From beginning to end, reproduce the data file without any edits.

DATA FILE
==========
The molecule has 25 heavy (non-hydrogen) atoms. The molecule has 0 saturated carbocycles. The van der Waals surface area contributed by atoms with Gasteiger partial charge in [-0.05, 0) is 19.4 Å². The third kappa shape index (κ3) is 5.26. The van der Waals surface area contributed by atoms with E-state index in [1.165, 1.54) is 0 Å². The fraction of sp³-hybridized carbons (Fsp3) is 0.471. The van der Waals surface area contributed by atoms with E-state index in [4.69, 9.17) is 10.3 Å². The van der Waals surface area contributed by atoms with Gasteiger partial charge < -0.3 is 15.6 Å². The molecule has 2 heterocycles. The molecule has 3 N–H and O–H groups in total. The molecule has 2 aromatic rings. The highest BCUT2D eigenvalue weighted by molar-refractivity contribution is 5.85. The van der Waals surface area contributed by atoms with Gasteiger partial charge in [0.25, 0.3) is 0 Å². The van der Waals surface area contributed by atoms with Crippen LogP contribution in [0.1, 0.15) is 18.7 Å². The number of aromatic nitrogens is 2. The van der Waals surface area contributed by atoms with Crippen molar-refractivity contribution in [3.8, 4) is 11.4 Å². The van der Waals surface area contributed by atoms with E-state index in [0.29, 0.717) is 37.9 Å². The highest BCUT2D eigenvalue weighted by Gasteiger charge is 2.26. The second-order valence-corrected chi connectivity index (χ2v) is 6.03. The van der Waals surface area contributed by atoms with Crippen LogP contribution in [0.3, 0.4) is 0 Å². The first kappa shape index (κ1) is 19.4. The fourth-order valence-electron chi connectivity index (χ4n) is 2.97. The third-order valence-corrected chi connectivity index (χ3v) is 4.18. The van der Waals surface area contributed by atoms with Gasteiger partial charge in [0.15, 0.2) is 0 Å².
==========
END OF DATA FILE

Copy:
The molecule has 25 heavy (non-hydrogen) atoms. The molecule has 0 saturated carbocycles. The van der Waals surface area contributed by atoms with Gasteiger partial charge in [-0.05, 0) is 19.4 Å². The third kappa shape index (κ3) is 5.26. The van der Waals surface area contributed by atoms with E-state index in [1.165, 1.54) is 0 Å². The fraction of sp³-hybridized carbons (Fsp3) is 0.471. The van der Waals surface area contributed by atoms with E-state index in [4.69, 9.17) is 10.3 Å². The van der Waals surface area contributed by atoms with Gasteiger partial charge < -0.3 is 15.6 Å². The molecule has 2 heterocycles. The molecule has 3 N–H and O–H groups in total. The molecule has 2 aromatic rings. The highest BCUT2D eigenvalue weighted by molar-refractivity contribution is 5.85. The van der Waals surface area contributed by atoms with Gasteiger partial charge in [0.25, 0.3) is 0 Å². The van der Waals surface area contributed by atoms with Crippen LogP contribution in [0.1, 0.15) is 18.7 Å². The number of aromatic nitrogens is 2. The van der Waals surface area contributed by atoms with Crippen molar-refractivity contribution in [3.8, 4) is 11.4 Å². The van der Waals surface area contributed by atoms with E-state index in [0.29, 0.717) is 37.9 Å². The highest BCUT2D eigenvalue weighted by Gasteiger charge is 2.26. The second-order valence-corrected chi connectivity index (χ2v) is 6.03. The van der Waals surface area contributed by atoms with Crippen LogP contribution in [0.3, 0.4) is 0 Å². The first kappa shape index (κ1) is 19.4. The fourth-order valence-electron chi connectivity index (χ4n) is 2.97. The third-order valence-corrected chi connectivity index (χ3v) is 4.18. The van der Waals surface area contributed by atoms with Gasteiger partial charge in [0.15, 0.2) is 0 Å².